Sen. Alexander OK'd access to former aide's computer files

Within an hour of learning that his chief of staff was under investigation in a child pornography case, U.S. Sen. Lamar Alexander waived any possible constitutional challenges and gave federal investigators full access to the aide's congressional computer files.

Alexander spokeman Jim Jeffries said Tuesday that the Tennessee Republican senator waived rights he could have exercised under the speech and debate clause of the U.S. Constitution. That clause has been invoked in the past by members of Congress in the face of federal investigations.

The need for such a waiver was disclosed in a court document unsealed this week as part of the investigation of Alexander's former chief of staff, Jesse Ryan Loskarn, who is facing charges of possession and distribution of child pornography.

The agents, according to the affidavit, had set up special procedures for handling any congressionally-issued computer equipment or data seized in the raid on Loskarn's home. Those procedures required any congressional computer data to be set aside pending a possible waiver from Alexander.

"Within an hour of receiving the request and before Mr. Loskarn's arrest, Sen. Alexander authorized the Justice Department to search Senate-issued electronic devices. In other words, within an hour, the senator authorized everything the Department asked for," Jeffries said in an email response to questions.

The affidavit by a U.S. Postal Inspection Service agent was used to justify the search of Loskarn's Washington residence last week. Alexander first suspended and then fired Loskarn on the same day the aide was arrested.

The 43-page affidavit, filed in U.S. District Court in Washington D.C., shows Loskarn made multiple online purchases of films depicting young males and females engaged in sex acts. One of those purchases on Nov. 4, 2010 was for a one-hour-and-eight-minute film called Headlock.

According to the filing, the film depicts 14 boys seen wrestling naked with frequent close-ups of their genitalia.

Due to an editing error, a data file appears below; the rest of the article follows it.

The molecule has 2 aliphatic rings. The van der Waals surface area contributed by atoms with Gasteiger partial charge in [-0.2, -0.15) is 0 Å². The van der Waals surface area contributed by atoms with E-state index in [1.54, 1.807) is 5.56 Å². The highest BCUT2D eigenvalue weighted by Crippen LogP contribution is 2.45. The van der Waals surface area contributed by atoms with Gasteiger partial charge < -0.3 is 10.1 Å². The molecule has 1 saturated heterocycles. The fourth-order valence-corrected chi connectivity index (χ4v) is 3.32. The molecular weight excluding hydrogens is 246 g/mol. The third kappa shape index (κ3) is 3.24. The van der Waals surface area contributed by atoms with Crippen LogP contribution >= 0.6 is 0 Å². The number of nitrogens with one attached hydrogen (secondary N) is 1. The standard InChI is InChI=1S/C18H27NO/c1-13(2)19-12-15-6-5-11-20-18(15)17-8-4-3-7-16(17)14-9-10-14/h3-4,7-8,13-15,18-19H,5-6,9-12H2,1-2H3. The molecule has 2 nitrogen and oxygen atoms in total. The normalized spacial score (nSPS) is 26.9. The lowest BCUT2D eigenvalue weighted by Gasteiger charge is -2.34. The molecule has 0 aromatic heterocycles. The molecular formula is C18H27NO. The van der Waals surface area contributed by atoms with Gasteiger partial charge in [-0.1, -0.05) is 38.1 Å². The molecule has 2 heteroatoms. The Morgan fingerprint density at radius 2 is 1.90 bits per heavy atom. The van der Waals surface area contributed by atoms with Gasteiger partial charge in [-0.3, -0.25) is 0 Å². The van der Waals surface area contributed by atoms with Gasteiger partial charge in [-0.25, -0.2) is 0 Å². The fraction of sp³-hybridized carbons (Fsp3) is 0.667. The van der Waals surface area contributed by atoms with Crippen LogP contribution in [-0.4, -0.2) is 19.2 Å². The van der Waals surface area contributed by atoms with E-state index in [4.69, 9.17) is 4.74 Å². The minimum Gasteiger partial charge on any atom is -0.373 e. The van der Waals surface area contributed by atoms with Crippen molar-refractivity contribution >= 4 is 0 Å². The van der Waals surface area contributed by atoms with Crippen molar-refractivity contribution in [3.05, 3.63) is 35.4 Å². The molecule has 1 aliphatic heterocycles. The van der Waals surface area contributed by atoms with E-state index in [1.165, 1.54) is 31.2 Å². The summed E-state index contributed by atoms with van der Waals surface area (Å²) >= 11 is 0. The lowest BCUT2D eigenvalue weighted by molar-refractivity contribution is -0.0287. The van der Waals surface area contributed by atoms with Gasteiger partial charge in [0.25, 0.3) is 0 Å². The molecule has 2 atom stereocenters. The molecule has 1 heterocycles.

The affidavit states that the films were ordered by Loskarn over the Internet from a Toronto company that already had come under scrutiny by federal investigators.

Loskarn, who was fired by Alexander on the same day his house was raided, ordered films from the Toronto company on several occasions. He was identified by federal agents who traced the purchases back to his Internet account using a series of subpoenas, the document says.

Other films cited by Postal Inspector Brian Bone depicted sex acts between minors and adults.

Bone cited four files ranging from a little over an hour to 8 minutes and 28 seconds. The filing describes how federal agents traced the orders to Loskarn's residence at 1804 Burke St. SE in Washington.

It describes how federal agents conducted surveillance on the residence at 11:45 p.m. on Nov. 18 and observed Loskarn's four-door red Lexus parked less than a block from the residence.

Loskarn, who was released from custody on Monday, remains under house arrest at his parents' home in Maryland. Pamela Satterfield, Loskarn's attorney, declined to comment.

The affidavit concludes that "probable cause exists to believe that an individual at 1804 Burke St. SE has offered to distribute, transport, receive or possess child pornography or has attempted to commit these crimes."


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